And that’s the fiber for the evening spindle class! We have three very nice pencil rovings, a medium wool top, a coarser carded brown wool in industrial sliver, and some fine wool. This selection gives me room to work with spinners at all skill levels from “never touched fiber before, not sure what a spindle is” to the likes of Faina “Forest Path Stole” Letoutchaia, who I’m sure will be ready with a basket of overripe tomatoes just in case I don’t have answers for her about something.

(NB: Faina is one of my favourite yarn people. We wisecrack with each other, but don’t mistake it for anything other than good-natured! I’m hoping she’ll stay after class and show me a spindle trick or two with the Russian spindle, a tool which… well, I don’t think I even own one right now, we’ll put it that way.)

Selecting fiber for the sock class was a different sort of exercise. As we were discussing in “Spinning for Socks: Why?” there are many things that make a given pair of socks ideal. With this class, I want to not only teach students how to spin sock yarn like the millspuns they may be buying to knit socks with, but give them an opportunity to think about what more is possible.

So, we’ve got your basic soft, fluffy Merino top, and we’ll talk about how to get a bouncy, lofty, squishy sock yarn with it, like some of the American and Japanese brands. We’ve got a few natural shades of Blue Faced Leicester, and we’ll get into harder-wearing sock yarns with these, like some popular millspuns from Europe. And then we have a few blends, like the Karaoke merino/soysilk blend featured in “Spinning for Socks: Colour!, and…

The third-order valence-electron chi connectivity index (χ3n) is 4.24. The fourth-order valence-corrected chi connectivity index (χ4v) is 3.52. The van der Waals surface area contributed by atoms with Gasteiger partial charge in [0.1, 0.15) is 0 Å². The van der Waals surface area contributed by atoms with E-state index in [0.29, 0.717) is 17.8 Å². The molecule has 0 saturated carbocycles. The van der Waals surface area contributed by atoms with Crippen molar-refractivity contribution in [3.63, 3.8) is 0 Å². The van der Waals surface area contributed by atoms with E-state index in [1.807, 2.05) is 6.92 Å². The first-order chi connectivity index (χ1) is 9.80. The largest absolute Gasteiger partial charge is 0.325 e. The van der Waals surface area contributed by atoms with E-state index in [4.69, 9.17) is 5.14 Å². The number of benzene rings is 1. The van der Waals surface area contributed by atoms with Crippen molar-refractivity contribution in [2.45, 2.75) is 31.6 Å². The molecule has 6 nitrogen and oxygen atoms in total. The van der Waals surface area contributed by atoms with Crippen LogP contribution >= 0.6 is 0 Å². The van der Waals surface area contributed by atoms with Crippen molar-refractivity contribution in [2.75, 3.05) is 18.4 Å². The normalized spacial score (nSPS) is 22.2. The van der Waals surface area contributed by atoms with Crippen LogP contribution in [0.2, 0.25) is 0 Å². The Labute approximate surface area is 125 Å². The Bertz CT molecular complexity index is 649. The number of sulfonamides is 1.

…some of my drum-carded luxury sock blends, and a bit of that pencil roving, and a longwool, and… yeah. Lots of stuff. And I should be finishing making the packets, instead of sitting here blogging in the dreary rain, warily eyeing the increasingly sodden back yard and exclaiming, “Holy crap, is that a new stream in the neighbours’ horse pasture?”

It’s my hope that people will leave this day-long workshop with the tools to spin the sock yarn they really want, and with some food for thought about socks in general, and what they’d like to get out of their socks, and how they can produce custom yarns that make that more possible than the mill does.

I’ve still got to make a handful of spindles for folks to try in the spindle class, and make sure I’ve got enough for folks to choose one to take home, and I have to put together student folders with the paper handouts. And I have a few more samples to spin to be handed around, and the ones dealing with colour need to be wrapped so they show how the colour works. If this series goes well, I’ll probably want to extend the show-and-tell materials, and have actual socks to pass around if I do this one again, much. Indeed, workshop prep can take as much time as the workshop itself!